Palo Alto Networks (NYSE: PANW), the global cybersecurity leader, released Singapore findings from its Asia-Pacific Cloud Security Study on the state of cloud security among large organisations with over 200 employees, conducted by Ovum Research.
Cybersecurity decision makers in Singapore place high trust towards security bundled with cloud services by cloud providers:
69 percent of Singapore organisations view the security offered by cloud service providers to be sufficient in protecting them from cloud-related threats
Singapore organisations have many security tools but do not have a unified view of threats across all cloud deployments:
More than half (56%) of large Singapore organisations have over 10 security tools operating simultaneously
Three in five large organisations in Singapore do not have a unified view of the threats it faces across all clouds
Large organisations in Singapore do not have enough time and resources dedicated to cloud security audits and trainings:
13 percent of Singapore organisations has never conducted an audit of their cybersecurity posture and 64% does so less than once a year
Furthermore, 27% of such audits do not include an assessment of cloud security
58 percent of Singapore organisations do not provide cybersecurity training to IT security employees on a yearly basis
It is therefore not surprising that staff outside of IT departments receive even less training – 73% of non-IT professionals do not receive cybersecurity training on a yearly basis.
“Cloud and cybersecurity decision makers in Singapore need to realise that cloud security is a shared responsibility. They will need to take a proactive approach in securing sensitive corporate information and applications stored on the cloud, instead of merely relying on security offered by the service providers.”
- Elaine Liew, regional vice president for Cloud, Asia Pacific, Palo Alto Networks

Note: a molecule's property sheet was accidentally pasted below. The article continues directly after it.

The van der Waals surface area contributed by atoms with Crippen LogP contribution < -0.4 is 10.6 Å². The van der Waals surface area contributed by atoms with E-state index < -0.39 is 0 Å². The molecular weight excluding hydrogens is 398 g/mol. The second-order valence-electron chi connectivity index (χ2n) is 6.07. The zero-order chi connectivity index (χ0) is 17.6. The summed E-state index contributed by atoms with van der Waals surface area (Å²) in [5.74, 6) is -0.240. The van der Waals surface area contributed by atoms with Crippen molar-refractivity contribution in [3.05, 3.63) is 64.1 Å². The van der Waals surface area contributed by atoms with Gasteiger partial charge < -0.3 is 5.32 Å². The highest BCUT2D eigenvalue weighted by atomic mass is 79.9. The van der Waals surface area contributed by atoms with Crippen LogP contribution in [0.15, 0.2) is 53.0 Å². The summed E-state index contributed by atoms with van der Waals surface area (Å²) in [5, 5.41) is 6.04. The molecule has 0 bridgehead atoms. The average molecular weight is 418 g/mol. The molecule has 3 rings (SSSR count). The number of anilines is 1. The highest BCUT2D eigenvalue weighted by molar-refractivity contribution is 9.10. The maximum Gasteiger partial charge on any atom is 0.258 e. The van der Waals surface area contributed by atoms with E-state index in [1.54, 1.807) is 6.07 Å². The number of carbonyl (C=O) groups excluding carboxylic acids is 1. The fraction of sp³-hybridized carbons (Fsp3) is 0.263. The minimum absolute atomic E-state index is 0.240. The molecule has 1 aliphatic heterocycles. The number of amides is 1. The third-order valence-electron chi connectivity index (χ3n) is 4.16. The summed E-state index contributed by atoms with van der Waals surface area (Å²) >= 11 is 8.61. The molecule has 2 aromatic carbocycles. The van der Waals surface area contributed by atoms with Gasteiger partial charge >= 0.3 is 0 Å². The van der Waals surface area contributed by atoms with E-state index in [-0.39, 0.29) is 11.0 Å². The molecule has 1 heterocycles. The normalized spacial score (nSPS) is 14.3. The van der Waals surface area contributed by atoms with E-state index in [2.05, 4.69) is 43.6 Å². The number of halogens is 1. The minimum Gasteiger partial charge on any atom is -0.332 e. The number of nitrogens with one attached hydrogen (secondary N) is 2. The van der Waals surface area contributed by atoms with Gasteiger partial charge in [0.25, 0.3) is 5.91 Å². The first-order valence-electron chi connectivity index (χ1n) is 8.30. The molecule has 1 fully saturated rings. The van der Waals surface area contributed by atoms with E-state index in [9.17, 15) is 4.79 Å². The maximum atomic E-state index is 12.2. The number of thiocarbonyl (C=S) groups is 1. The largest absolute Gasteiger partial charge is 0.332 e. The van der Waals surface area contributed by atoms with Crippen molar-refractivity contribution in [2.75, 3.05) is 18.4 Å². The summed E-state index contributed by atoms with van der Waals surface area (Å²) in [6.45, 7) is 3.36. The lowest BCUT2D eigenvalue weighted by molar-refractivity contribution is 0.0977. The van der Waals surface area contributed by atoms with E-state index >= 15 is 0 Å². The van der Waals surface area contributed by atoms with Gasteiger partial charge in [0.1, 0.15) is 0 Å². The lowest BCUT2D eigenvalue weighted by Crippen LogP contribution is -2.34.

“The ubiquity of multi-cloud deployments in large organisations calls for a unified view of all cloud-native services. It is ideal for organisations to have a central console that uses technologies such as artificial intelligence to help prevent known and unknown malware threats, and quickly remediate accidental data exposure when it arises.”
- Andrew Milroy, head of advisory services, Asia Pacific, Ovum
Despite awareness of cybersecurity challenges, organisations are not prepared for the security threats posed by cloud technology. Organisations are recommended to always include cybersecurity planning as part of their cloud adoption and cloud migration processes:
Building security into the cloud environment from the get-go; security should be an enabler to accelerate cloud adoption.
Developing consistent security policies across all types of cloud deployments, which can be implemented properly through the help of tools that provide a unified view of all cloud assets and the threats they face.
Allowing for frictionless deployment and easy scalability in multi-cloud environments, bridging the gap between highly controlled security teams and highly agile development teams.
Increasing audits and training for employees, both IT and non-IT.
Automating threat intelligence with natively integrated, data-driven, analytics-based approaches (leveraging machine learning/artificial intelligence) to avoid human error.
The survey was conducted amongst 100 respondents from large businesses in Singapore.
The companies surveyed needed to have 200+ employees and all had to be using public cloud as a minimum. The respondents to the survey ranged from owners to business directors and C level executives; they all either had to be the final decision maker or the influencer when it came to the organisations’ cloud strategy.
‘The Asia-Pacific Cloud Security Study’ report features analysis and best practices that can be implemented to help companies in Asia-Pacific protect themselves from cloud-based threats.
Rice Communications on behalf of Palo Alto Networks
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